Duke Radiology Grand Rounds Lectures are conducted on Thursdays at 7:30 a.m.- 8:30 a.m. in Room 2002 Duke North. The mission for Radiology Grand Rounds is to provide an educational format which has a broad appeal to faculty and trainees. If you have any further questions regarding Radiology Grand Rounds, please contact Debbie Griffin at 919-684-7228.
The Health Care Pivot: Health Policy in 2017
Much has been written about the need to transition from a system of fee-for-service payments in health care to some type of risk-sharing arrangement with providers. In this talk, we’ll examine some of the factors that are driving policy makers to this aggressive transformation of health care financing. We’ll also examine some of the challenges for provider organizations such as Duke to respond to these changes in payment models, including consideration of models of organizational innovation from other industries. In the end, we’ll examine the potential shape of the health care market of the future.
Imaging of Acute Gynecologic Emergencies
This talk will review common and uncommon gynecologic emergencies in women presenting to the emergency department. There will be a discussion about the imaging features of uterine, adnexal emergencies, including adnexal and fibroid torsion, acute degeneration of fibroids and pelvic inflammatory disease, highlighting the advantage and relative roles of ultrasound, CT, and MR, which can either becomplementary or confirmatory. We will also discuss the differential in the imaging diagnosis and common pitfalls ingynecologic emergencies.
Leadership: Why and How Not To Do It
In recent years, there has been increasing focus on leadership and leadership development, not only in business, but also in medicine and radiology specifically. Why is this? And why should we as a profession embrace the need for leadership development? In one simple answer: complexity. The growing complexity of the world, medicine, and particularly radiology demands a more distributed leadership model, which in turn requires appropriate leadership development at all levels. This development is absent in most medical student and resident training curricula, and is offered in a limited extent if at all, in faculty development programs. With this in mind, foundational elements of leadership skills will be presented, as well as anecdotal experiences to demonstrate “how not to do it.”
Imaging and Physician Decision-Making: Insights Gained from Decision Science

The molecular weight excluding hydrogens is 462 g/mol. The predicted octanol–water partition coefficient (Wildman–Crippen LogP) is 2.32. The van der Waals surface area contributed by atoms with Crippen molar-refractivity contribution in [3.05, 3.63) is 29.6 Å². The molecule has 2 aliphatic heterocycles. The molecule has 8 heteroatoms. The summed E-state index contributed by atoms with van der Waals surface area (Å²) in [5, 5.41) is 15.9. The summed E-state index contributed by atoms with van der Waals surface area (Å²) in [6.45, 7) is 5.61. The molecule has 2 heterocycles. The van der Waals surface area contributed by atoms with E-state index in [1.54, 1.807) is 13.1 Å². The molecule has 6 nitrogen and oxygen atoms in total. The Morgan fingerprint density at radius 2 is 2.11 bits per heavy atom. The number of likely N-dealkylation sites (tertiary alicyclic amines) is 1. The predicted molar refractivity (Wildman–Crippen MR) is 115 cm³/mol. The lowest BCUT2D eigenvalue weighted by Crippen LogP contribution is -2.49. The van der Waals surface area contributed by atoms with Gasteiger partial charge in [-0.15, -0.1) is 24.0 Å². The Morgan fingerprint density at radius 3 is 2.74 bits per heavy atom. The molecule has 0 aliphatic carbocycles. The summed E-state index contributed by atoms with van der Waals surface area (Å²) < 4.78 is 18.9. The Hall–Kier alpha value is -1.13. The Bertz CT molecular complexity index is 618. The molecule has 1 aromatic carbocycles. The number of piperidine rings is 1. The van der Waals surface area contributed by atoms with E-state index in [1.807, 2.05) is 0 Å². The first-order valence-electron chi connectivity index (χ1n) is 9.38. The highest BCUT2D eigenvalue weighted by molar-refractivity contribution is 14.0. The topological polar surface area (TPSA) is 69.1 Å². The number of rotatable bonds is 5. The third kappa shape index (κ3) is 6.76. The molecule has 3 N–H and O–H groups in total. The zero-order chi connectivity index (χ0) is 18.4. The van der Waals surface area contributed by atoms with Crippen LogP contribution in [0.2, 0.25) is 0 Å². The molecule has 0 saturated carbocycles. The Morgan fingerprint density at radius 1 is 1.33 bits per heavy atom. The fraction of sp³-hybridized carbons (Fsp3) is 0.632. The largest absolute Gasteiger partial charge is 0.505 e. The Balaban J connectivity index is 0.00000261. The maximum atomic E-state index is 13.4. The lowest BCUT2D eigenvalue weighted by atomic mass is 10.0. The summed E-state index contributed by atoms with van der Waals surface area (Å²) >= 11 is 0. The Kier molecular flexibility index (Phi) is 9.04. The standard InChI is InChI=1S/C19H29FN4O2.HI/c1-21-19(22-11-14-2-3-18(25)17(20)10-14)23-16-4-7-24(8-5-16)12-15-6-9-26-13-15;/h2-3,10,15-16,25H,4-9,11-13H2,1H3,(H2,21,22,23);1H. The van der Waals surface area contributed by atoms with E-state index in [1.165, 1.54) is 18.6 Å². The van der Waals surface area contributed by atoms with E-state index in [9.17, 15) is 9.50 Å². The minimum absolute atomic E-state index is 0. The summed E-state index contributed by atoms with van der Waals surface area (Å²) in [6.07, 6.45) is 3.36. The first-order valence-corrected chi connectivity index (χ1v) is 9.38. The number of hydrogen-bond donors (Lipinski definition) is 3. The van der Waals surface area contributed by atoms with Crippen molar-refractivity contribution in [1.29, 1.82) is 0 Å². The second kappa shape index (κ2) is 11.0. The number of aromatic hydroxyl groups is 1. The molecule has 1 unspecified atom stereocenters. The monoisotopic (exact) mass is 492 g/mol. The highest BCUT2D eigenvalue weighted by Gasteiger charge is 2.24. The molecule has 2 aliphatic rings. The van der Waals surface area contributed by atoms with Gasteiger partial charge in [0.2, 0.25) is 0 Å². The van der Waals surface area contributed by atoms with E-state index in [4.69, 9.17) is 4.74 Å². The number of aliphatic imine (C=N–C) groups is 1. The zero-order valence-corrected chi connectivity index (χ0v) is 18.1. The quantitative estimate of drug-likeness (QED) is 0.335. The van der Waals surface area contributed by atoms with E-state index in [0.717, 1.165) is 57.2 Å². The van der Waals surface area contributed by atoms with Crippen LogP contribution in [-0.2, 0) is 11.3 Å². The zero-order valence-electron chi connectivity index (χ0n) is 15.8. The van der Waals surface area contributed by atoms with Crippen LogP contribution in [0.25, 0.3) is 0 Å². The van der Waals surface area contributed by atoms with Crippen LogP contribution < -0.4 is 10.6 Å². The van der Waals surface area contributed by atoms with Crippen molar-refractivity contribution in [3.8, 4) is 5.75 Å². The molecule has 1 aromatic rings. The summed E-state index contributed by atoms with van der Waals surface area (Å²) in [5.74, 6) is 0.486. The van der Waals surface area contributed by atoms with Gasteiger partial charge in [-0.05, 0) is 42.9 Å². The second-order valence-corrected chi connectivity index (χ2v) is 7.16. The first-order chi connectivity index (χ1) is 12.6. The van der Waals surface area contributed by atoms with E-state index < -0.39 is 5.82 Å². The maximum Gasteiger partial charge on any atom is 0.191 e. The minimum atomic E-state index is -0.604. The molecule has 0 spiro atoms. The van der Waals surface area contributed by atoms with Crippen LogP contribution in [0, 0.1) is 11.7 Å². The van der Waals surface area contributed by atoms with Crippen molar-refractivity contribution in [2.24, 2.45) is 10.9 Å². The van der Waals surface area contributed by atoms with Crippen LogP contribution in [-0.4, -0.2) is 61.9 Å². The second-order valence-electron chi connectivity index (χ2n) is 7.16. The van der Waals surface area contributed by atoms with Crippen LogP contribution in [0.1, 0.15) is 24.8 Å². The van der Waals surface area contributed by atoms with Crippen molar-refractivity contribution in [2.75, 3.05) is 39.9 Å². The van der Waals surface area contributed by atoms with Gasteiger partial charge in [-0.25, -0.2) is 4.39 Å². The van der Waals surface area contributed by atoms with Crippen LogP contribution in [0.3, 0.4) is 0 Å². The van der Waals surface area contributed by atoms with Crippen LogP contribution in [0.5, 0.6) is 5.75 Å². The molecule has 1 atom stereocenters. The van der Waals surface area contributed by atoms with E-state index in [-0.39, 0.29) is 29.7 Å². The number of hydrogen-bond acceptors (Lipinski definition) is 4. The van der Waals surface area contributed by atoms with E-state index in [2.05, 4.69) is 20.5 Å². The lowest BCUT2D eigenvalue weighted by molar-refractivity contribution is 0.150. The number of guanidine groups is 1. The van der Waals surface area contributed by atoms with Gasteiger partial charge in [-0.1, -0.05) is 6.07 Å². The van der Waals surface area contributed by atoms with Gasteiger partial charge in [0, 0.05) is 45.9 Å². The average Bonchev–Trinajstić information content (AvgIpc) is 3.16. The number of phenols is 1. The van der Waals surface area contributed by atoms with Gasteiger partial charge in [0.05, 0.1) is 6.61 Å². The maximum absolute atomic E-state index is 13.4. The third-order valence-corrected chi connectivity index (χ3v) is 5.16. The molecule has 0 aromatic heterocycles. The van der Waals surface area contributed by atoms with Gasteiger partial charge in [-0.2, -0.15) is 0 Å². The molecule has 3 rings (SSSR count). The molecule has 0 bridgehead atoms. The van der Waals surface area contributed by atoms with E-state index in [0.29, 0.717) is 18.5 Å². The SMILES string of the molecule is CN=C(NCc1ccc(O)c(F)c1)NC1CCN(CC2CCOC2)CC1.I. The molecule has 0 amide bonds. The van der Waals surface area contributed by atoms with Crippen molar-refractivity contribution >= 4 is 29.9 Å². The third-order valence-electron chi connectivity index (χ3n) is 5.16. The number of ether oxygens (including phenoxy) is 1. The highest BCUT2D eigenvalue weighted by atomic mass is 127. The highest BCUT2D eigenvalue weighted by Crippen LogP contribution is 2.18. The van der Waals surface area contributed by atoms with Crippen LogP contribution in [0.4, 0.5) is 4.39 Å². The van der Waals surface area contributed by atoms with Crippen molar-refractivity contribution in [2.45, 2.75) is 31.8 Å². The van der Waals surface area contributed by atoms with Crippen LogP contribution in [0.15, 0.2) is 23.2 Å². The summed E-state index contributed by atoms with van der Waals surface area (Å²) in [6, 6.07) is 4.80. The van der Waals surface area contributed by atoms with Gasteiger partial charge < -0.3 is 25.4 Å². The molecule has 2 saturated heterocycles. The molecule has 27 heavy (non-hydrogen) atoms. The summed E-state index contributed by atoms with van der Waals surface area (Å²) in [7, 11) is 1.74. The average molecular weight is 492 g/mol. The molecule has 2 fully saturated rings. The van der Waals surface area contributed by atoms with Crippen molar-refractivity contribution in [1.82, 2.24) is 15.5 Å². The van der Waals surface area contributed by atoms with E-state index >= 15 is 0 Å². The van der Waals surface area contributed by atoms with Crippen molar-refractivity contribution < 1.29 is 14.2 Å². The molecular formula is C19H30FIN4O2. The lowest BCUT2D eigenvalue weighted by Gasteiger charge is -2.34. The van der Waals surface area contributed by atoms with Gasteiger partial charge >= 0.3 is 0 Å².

Decision science describes a field dedicated to the nature and study of decision making. In radiology, methods of decision science can be used to identify optimal decisions concerning imaging, and also to understand why some heuristic (“rule of thumb”) approaches may be flawed. In this lecture, we will review research studies that challenge commonly held beliefs and norms in radiology, and which leverage decision science methods. The projects will focus on decision-making related to incidental findings, radiation exposure, and imaging utilization, and will use mathematical modeling and survey research methods. They will also highlight our own biases concerning imaging decisions.
Duke Radiology: Current State and Direction Moving Forward
The Washington University PE Protocol: Lessons Learned in Two Decades
In 1997, I had the fear of doing the first pulmonary embolism (PE) protocol at the Mallinckrodt Institute of Radiology on-call. Since the introduction of this protocol in the literature and at our institution, we have seen the study gain wide acceptance. With its indication creep, the number of studies positive for PE has declined. This lecture will focus on the PE protocol in 2016 with focus on a diagnostic approach topulmonary emboli of all sorts (acute, chronic, iatrogenic, septic and neoplastic). Pitfalls in interpretation will also be included. The use of the PE CT will also be discussed in our hereditary hemorrhagic telangiectasia (HHT) center. We will end with a discussion on emerging trends and the role of other modalities.
Overcoming Physician Stress and Distress: How do we Take Care of Our Own?
This talk will discuss the current drivers of physician stress and distress and then review the elements necessary to develop a successful physician mental health program. We will review the importance of overcoming stigma and providing accessible and responsive services for both house staff and attending physicians. The talk will review data from our experience with the UNC Taking Care of Our Own Program and also discuss other models. We will also discuss a new emotional support program to address the impact of adverse patient events on physicians.